According to the Electoral Commission in the UK, all voters should have the right to cast their vote independently and privately. However, for those with disabilities, blindness or partial sight, this is not always the case. There are still significant barriers for particular groups of voters when it comes to claiming their right to an independent, private and secure vote, leaving many feeling ignored and excluded from the democratic process. It's clear that for many with disabilities and visual impairment, modernising the electoral process is not just a matter of convenience, it's a necessity.
Disabled and visually impaired voters currently have a number of options when it comes to casting their vote, with Electoral Commission guidance stating that polling stations must take proactive steps to ensure these groups are not at a disadvantage. For example, voters may request assistance from the Presiding Officer at the polling station to help mark the ballot paper on their behalf or bring a family member to help them vote, both of which clearly eliminate their right to secrecy. Proxy and postal voting are other options and rely on individuals having a trusted friend or family member who can cast their vote - again, voters must forfeit their right to privacy and secrecy with either of these options.
Tactile voting devices enabling visually impaired voters to mark their ballot paper in secret are a step forward, as well as the provision of large-print versions of ballot papers for reference before casting a vote. But let's not forget that most of these options rely on voters having access to polling stations, which we know is not always the case. Indeed, just last year there was a well publicised example of a wheelchair user being unable to access his local polling station. In this instance, the Presiding Officer proceeded to offer the voter the option of completing his ballot paper in a public street - his voting rights were almost completely eradicated on the basis of his disability.
Technology holds the key to enabling those with disabilities and visual impairment to vote privately, securely and independently - in other words, to participate in the electoral process on equal terms. Indeed, the option of casting a secure and private vote using either online or telephone voting technology has been available for some time and utilised by governments around the world. So perhaps rather than asking 'when' the UK is going to provide citizens with disabilities the option of alternative voting channels, the question should be why these groups, and indeed all voters, don´t have access to secure and private voting already?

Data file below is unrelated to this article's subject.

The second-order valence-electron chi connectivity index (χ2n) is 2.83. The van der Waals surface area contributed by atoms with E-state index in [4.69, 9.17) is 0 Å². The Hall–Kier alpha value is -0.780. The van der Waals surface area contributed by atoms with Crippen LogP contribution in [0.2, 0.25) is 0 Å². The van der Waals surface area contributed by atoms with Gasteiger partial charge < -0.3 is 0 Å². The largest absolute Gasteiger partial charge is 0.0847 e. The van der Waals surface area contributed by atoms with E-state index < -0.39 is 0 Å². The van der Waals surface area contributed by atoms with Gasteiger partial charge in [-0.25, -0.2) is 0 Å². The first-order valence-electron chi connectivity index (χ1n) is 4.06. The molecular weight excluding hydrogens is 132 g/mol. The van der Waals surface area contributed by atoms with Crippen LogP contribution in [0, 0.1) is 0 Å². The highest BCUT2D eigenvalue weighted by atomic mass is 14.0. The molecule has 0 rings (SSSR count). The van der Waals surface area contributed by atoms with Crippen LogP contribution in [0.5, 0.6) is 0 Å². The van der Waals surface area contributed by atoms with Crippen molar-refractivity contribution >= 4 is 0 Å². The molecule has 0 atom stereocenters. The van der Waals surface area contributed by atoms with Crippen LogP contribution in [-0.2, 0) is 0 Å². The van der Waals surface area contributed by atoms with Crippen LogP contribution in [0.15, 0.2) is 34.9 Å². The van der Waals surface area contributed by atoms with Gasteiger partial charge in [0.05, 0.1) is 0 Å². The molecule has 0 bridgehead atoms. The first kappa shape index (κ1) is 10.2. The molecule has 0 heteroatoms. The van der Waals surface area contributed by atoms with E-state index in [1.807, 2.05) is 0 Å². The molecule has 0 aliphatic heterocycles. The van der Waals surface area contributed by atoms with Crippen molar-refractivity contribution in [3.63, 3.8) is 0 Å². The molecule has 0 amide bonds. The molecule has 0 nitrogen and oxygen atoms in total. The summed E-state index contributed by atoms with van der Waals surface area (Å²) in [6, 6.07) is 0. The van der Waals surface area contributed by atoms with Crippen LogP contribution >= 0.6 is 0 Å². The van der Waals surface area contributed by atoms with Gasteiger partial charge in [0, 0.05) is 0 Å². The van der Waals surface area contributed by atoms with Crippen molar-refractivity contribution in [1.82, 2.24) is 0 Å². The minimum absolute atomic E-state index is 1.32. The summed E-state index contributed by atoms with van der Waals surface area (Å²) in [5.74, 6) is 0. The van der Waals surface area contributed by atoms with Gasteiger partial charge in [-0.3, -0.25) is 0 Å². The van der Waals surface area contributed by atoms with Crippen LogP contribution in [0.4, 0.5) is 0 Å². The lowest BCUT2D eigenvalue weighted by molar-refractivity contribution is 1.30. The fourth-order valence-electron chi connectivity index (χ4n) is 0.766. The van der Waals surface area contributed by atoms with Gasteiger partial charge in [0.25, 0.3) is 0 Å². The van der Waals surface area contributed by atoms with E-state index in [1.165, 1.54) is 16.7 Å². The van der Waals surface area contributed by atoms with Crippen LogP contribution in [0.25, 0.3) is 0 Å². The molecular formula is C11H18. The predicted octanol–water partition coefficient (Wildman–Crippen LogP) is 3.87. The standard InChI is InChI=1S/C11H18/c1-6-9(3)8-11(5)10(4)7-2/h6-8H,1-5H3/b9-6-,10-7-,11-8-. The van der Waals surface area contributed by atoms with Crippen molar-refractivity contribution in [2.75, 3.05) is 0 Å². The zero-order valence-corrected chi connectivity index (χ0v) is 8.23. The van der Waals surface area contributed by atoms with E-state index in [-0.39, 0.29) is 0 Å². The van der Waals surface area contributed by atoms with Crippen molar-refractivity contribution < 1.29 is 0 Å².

Voting technology can play a key role in ensuring everyone can cast a secure and unassisted vote, as well addressing typical problems such as votes being invalidated by unintended marks on the ballot paper and voters not having access, for whatever reason, to a polling station. Online voting, for example, uses encryption so voters can transmit their ballot papers over the internet, and from the privacy of their own home if they wish, privately and securely. Similarly, for those who can and want to attend a polling station on Election Day, online voting using PCs, tablets or smart devices can be utilised on location and adapted for the specific needs of disabled or visually impaired voters, from screen readers to sip and puff devices. The options go very far beyond rudimentary tactile voting devices and large-print ballot papers.
Similarly, telephone voting utilising both voice and telephone keypad options offer voters with limited mobility the choice of a private vote in their home or at a polling station. This technology makes voting extremely easy but more importantly is an excellent alternative for absentee voters, improving their voting experience without having to give up their right to a private and secure vote. It also ensures there are options available for voters who might have minimal internet coverage, if they live in a remote area, for example, or perhaps no computer access at all.
In his recent memoirs, Australia's former Disability Discrimination Commissioner Graeme Innes, who is also blind, described electronic voting as 'a way to provide me with a secret ballot which I haven't had for most of my life'. With so many proven cost, efficiency and accessibility benefits to using online and telephone voting alongside traditional voting methods, isn't it about time the UK Government made this technology available?